Men’s Basketball: What will the program that lands Cheddi Mosely be getting?

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By: Matthew Doherty

Last week, former Boston University guard Cheddi Mosely announced he was transferring from the program for his final season of eligibility.

Power Five schools such as NC State, Wake Forest, and Ohio State showed immediate interest in the combo guard.

Reports said Mosely received the most interest from Wake Forest, St. Bonaventure, and Troy. He told WTBU Sports that he would be visiting Wake Forest and St. Bonaventure at the end of the month.

However, Mosely has played just two games since December of 2016 because of an internal team matter and injury.

So what exactly will the program that receives the grad transfer be getting as a player?

We’re here to break down Mosely’s game.

Proven Scorer: 

The best attribute to Mosely’s game is that he knows how to put the ball in the hoop. It’s the most basic part of the sport but the 6’3 Mosely can get buckets with the best of them. As a freshman in 2014-2015, Mosely averaged 8.6 points per game in 24 minutes and shot an impressive 39.8% from three en route to All-Patriot League Rookie honors.

The following season Mosely’s minutes increased and so did his point total. The guard averaged 13.3 points per game in 30 minutes of play. Although his three-point percentage went down (33%), Mosely was still a microwave scorer. In fact, he was the third option on that team and still put up solid outputs. Mosely reached double figures 21 times and that was as an underclassmen.

Obviously Mosely has missed a lot of time the last two seasons, but in 11 games as a junior he averaged 9.2 points per game, scored 12 points vs. NC State, and reached double-digits five times. This year, Mosely began the season with 12 points against Northeastern before inuring his knee.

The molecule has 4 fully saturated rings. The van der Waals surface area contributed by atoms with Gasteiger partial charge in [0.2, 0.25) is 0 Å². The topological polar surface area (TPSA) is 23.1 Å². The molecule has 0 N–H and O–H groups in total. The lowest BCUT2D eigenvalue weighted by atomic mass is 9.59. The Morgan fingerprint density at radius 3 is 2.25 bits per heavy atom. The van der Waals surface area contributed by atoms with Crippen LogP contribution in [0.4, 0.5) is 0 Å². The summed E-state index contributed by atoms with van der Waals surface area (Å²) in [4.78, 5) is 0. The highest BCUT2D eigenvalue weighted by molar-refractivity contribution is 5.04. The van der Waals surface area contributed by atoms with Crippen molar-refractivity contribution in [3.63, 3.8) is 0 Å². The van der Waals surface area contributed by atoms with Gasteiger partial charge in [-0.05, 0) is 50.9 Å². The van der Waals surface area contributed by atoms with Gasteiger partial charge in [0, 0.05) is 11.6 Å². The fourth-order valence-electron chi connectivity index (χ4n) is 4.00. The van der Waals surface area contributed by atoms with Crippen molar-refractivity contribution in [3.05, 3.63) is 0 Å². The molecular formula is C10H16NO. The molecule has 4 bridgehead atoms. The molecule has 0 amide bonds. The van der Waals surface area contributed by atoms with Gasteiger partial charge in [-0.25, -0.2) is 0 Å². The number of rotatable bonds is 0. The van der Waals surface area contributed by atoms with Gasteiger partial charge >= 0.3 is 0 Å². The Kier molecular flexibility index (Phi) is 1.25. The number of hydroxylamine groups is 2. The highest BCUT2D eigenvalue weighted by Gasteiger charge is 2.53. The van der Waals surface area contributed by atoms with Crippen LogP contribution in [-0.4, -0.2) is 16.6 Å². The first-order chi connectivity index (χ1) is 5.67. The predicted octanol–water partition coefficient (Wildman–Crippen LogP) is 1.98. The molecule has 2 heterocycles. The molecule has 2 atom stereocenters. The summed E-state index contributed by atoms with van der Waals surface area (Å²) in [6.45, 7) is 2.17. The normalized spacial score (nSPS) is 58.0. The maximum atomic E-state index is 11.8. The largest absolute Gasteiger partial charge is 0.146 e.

During his four years at BU, scoring was never an issue for Mosely. He knows how to put the ball in the hoop, no matter the role, which will make him an immediate impact player at his new destination.

Big Game Contributor:

One of Mosely’s best moments as a Terrier came in the 2015 season opener when he drained a three-pointer with under a minute to go and sealed a BU win over Northeastern. It was a contested jumper and Mosely was also fouled on the shot and completed the four-point play.

Here is the shot below and more highlights from Mosely’s time at BU:

Mosely came off the bench a lot during his time on Commonwealth Ave but always played crunch time minutes because of his ability to hit big time shots.

He also contributed when the Terriers played their annual games against Power Five competition.

As mentioned above, Mosely scored 12 points vs. NC State as well as 9 points vs. Syracuse. He also recorded a double-digit scoring game vs. Kentucky. It’s a good sign for a player trying to transfer to have proven results that he can contribute against the best of the best.

Bench Depth:

The major reason why schools like Ohio State, NC State, and Wake Forest are after Mosely is simple. Who wouldn’t love to have a proven, veteran scorer come off the bench and provide solid minutes? If he winds up at a Power Five school, Mosely will be a relaiable option off the bench on both ends of the court.

Former Patriot Leaguers Monty Boykins (Lafayette) and Brandon Alston (Lehigh) did a graduate year this season at Pittsburgh and Georgia Tech, respectively. Both players are eerily similar to Mosely in terms of style of play and Patriot League production.

And both players found themselves as solid bench contributors in their lone season in the ACC. They are a prototype for Mosely and interested programs to follow.

Summary:

Teams are always in the need for leadership and scoring and that’s why Mosely is highly coveted. The grad transfer rule gives players like Mosely their lone opportunity to prove they can play at the highest level of Division 1 basketball.

It sounds like Wake Forest and St. Bonaventure are the two favorites to land Mosely. Whichever program lands him will be receiving a more than ready-contributor. He’ll be a plus wherever he lands, and a loss for BU.

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